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Boehringer bolsters NASH pipeline with $201m Dicerna deal

Will investigate a “new therapeutic approach” to target liver functionality


Boehringer Ingelheim has added another drug candidate to its pipeline for non-alcoholic steatohepatitis (NASH) via a deal with gene-silencing specialist Dicerna.

The two companies aren’t revealing the gene involved in the collaboration, but said the programme will investigate “a new therapeutic approach that enables addressing previously inaccessible drug targets to protect and restore liver functionality in NASH”.

Dicerna is a US specialist in RNA interference (RNAi), a technique that switches off messenger RNA associated with specific genes and prevents them from generating their corresponding proteins. It stands to receive $201m in upfront and milestone payments from the privately-held German pharma group, plus royalties on any eventual sales.

NASH is a hot topic in pharma development at the moment, with a host of companies vying to bring forward new treatments for the disease, which is viewed as an emerging health crisis - and an untapped pharma market. It is characterised by a build-up of fat that can lead to fibrosis, cirrhosis and - in some patients - the need for a liver transplant.

Rates are rising thanks to an increase in obesity and diabetes, which increase the risk of developing the disease, and with improvements in the treatment of viral hepatitis is expected to be the leading cause of liver transplants by 2020. Some predictions put the market potential at $20bn to $35bn a year.

Like many big pharma players Boehringer has been on the hunt for licensing opportunities in NASH, and this is not its first deal as the company already has a NASH candidate in phase II clinical testing which it acquired from Pharmaxis in 2015. That drug - BI 1467335 (formerly PXS-4728a) - is an oral inhibitor of a target called AOC3 and is thought to work by blocking white blood cells from entering liver tissue and contributing to inflammatory processes in NASH.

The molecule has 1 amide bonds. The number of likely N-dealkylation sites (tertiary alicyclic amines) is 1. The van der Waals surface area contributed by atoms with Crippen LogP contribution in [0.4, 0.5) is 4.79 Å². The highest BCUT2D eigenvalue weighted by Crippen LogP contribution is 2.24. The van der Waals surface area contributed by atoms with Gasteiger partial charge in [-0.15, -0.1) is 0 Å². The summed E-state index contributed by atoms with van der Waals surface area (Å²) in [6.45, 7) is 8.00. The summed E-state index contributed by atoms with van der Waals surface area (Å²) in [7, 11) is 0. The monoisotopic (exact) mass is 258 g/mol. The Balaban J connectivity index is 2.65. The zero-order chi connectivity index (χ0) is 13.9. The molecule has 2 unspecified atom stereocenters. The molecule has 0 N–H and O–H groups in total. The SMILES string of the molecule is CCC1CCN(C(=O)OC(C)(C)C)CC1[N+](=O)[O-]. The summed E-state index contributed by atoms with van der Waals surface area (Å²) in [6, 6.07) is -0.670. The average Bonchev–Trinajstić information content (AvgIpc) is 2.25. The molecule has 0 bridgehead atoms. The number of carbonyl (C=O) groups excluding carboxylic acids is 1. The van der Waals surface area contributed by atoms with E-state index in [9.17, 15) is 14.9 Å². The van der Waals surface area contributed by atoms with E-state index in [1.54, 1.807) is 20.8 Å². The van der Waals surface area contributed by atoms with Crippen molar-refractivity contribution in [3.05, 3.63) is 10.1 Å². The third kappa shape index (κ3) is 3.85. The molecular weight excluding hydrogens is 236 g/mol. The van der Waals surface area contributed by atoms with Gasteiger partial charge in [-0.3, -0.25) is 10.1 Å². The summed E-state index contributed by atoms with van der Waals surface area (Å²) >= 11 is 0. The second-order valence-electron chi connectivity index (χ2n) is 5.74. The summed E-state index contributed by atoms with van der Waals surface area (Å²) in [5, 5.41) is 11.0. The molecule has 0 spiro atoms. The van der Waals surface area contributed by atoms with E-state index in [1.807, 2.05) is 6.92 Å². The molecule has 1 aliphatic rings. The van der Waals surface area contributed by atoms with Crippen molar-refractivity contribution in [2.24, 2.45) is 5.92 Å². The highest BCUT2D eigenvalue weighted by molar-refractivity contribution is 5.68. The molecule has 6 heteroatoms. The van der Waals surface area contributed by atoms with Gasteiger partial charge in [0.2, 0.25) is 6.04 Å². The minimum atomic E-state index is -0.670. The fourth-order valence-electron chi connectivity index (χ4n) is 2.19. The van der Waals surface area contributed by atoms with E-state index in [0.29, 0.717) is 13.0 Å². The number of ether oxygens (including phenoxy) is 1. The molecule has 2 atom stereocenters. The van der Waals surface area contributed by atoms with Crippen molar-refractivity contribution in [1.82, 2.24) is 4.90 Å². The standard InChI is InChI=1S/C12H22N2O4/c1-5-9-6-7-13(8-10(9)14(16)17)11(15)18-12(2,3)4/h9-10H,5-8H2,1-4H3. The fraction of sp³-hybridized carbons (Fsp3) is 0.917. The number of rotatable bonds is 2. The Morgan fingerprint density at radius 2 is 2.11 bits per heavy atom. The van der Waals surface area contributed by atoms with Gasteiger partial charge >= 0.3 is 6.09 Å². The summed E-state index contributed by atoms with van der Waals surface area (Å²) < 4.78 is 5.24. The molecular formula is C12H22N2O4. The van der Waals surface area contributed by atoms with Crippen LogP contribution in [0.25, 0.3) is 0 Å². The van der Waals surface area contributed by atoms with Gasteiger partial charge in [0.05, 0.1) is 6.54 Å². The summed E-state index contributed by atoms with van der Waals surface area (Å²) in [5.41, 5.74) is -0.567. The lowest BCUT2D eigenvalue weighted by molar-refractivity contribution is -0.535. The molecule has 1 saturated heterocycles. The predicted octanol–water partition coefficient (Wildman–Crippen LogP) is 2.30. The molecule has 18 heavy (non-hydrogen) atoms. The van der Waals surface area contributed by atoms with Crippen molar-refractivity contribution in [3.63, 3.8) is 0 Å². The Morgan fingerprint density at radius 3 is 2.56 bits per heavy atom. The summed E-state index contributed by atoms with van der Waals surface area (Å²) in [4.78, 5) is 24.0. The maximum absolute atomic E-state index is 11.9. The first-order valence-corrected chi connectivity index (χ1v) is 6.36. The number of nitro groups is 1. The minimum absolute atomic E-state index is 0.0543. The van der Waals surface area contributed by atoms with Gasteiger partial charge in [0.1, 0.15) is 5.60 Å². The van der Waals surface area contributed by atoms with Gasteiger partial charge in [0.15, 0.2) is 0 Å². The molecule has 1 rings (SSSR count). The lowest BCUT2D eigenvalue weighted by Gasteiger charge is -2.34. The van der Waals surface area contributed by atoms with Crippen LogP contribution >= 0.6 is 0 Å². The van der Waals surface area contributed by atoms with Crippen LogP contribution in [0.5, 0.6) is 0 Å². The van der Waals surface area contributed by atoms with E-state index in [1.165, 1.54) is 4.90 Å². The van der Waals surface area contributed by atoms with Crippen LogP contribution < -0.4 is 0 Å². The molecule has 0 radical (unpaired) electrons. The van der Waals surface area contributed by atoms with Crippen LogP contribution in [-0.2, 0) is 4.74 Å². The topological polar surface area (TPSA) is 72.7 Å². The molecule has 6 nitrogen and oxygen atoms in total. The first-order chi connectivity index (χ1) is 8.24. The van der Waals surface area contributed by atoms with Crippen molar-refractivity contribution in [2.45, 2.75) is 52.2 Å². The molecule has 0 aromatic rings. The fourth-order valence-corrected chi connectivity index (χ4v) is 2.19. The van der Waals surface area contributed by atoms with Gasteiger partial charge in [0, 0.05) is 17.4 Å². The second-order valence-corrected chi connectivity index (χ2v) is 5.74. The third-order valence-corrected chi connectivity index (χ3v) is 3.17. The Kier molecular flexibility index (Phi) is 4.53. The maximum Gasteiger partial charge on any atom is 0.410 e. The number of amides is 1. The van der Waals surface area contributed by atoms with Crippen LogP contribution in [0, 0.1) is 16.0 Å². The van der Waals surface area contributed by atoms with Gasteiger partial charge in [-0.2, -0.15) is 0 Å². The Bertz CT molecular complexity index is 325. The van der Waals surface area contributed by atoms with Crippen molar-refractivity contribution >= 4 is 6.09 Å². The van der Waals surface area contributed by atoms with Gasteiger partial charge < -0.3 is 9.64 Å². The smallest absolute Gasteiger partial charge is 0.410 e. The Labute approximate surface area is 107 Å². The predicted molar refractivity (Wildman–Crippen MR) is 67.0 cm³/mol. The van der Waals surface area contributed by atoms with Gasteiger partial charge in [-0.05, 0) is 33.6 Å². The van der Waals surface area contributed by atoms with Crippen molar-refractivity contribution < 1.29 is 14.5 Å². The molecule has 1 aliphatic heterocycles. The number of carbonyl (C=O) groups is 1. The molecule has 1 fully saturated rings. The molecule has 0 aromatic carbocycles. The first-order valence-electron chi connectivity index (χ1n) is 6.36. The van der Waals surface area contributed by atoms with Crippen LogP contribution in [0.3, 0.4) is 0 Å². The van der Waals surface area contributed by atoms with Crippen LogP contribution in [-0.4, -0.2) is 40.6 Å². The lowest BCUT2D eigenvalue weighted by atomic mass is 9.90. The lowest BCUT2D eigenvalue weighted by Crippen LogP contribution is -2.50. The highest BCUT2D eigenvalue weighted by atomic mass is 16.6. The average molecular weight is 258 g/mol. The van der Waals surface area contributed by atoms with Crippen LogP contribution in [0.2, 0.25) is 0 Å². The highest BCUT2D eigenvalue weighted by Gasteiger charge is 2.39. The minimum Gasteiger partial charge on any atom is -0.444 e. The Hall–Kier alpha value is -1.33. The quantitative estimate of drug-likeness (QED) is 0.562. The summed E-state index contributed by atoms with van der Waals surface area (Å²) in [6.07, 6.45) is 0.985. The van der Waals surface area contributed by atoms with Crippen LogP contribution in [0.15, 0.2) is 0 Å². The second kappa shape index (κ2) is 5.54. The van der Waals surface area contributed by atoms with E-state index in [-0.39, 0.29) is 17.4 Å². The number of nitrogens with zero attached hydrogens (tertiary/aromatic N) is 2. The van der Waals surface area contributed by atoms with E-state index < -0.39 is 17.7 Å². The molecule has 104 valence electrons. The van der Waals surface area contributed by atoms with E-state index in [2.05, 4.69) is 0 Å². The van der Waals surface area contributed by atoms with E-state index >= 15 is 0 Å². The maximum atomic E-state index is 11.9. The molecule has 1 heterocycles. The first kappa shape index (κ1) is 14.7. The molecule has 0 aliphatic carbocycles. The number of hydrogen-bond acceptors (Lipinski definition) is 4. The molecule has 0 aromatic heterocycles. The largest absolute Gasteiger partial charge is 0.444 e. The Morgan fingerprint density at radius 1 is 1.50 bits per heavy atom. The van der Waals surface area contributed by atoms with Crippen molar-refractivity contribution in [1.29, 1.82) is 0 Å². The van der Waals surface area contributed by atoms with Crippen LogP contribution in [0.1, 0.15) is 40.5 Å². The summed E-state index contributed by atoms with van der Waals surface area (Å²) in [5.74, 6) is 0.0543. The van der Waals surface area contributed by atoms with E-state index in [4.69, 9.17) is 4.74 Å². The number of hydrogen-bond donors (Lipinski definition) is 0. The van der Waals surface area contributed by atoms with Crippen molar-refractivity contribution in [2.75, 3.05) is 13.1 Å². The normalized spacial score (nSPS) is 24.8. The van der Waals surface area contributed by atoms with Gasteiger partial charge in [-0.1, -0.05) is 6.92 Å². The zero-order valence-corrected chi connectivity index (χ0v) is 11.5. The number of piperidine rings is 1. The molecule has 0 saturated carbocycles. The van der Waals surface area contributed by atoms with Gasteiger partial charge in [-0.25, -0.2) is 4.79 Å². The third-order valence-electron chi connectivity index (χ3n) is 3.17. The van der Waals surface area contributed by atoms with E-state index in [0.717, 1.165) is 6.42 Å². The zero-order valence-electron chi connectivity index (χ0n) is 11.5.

Other key players in NASH include Gilead Sciences, an early pioneer in the disease which has been snapping up programmes right and left, including phase II candidate GS 0976, an ACC inhibitor acquired from Nimbus in a $1.2bn deal last year, after its lead inhouse drug simtuzumab failed to show efficacy in trials.

Allergan bought into the space via two separate deals for Tobira and Akarna in 2016, and other pharma groups eyeing the opportunity include Bristol-Myers Squibb, Johnson & Johnson, Merck & Co and Novartis, along with a host of smaller biopharma firms.

“Our research team is diligently working to discover effective new therapies for NASH and other chronic liver diseases, which is a priority area for us,” commented Boehringer’s head of discovery research Clive Wood.

“This partnership complements our existing research efforts and expertise and offers distinct advantages in developing exciting new therapy options.”

Article by
Phil Taylor

3rd November 2017

From: Sales



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